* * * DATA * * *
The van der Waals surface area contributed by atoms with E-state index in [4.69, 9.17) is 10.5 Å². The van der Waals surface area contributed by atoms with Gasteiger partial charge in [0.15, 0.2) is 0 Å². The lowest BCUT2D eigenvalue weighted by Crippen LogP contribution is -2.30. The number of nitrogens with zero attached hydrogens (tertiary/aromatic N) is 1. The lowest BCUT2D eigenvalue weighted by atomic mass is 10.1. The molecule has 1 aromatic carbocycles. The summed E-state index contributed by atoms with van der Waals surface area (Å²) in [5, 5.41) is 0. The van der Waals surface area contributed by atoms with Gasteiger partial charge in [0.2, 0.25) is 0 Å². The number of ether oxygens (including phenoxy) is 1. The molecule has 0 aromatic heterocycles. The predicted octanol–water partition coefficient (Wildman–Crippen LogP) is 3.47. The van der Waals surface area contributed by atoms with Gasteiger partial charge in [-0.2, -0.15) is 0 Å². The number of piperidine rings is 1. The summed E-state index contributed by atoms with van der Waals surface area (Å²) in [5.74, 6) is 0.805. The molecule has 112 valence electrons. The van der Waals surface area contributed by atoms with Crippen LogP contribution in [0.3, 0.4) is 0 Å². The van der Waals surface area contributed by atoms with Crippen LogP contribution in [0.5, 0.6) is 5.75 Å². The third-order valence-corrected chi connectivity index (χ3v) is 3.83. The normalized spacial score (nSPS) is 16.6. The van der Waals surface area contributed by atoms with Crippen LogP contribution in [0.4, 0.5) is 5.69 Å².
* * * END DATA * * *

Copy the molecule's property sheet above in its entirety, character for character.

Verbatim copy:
The van der Waals surface area contributed by atoms with E-state index in [4.69, 9.17) is 10.5 Å². The van der Waals surface area contributed by atoms with Gasteiger partial charge in [0.15, 0.2) is 0 Å². The lowest BCUT2D eigenvalue weighted by Crippen LogP contribution is -2.30. The number of nitrogens with zero attached hydrogens (tertiary/aromatic N) is 1. The lowest BCUT2D eigenvalue weighted by atomic mass is 10.1. The molecule has 1 aromatic carbocycles. The summed E-state index contributed by atoms with van der Waals surface area (Å²) in [5, 5.41) is 0. The van der Waals surface area contributed by atoms with Gasteiger partial charge in [0.2, 0.25) is 0 Å². The number of ether oxygens (including phenoxy) is 1. The molecule has 0 aromatic heterocycles. The predicted octanol–water partition coefficient (Wildman–Crippen LogP) is 3.47. The van der Waals surface area contributed by atoms with Gasteiger partial charge in [-0.2, -0.15) is 0 Å². The number of piperidine rings is 1. The summed E-state index contributed by atoms with van der Waals surface area (Å²) in [5.74, 6) is 0.805. The molecule has 112 valence electrons. The van der Waals surface area contributed by atoms with Crippen LogP contribution in [0.3, 0.4) is 0 Å². The van der Waals surface area contributed by atoms with Crippen LogP contribution in [0.5, 0.6) is 5.75 Å². The third-order valence-corrected chi connectivity index (χ3v) is 3.83. The normalized spacial score (nSPS) is 16.6. The van der Waals surface area contributed by atoms with Crippen LogP contribution in [0.4, 0.5) is 5.69 Å².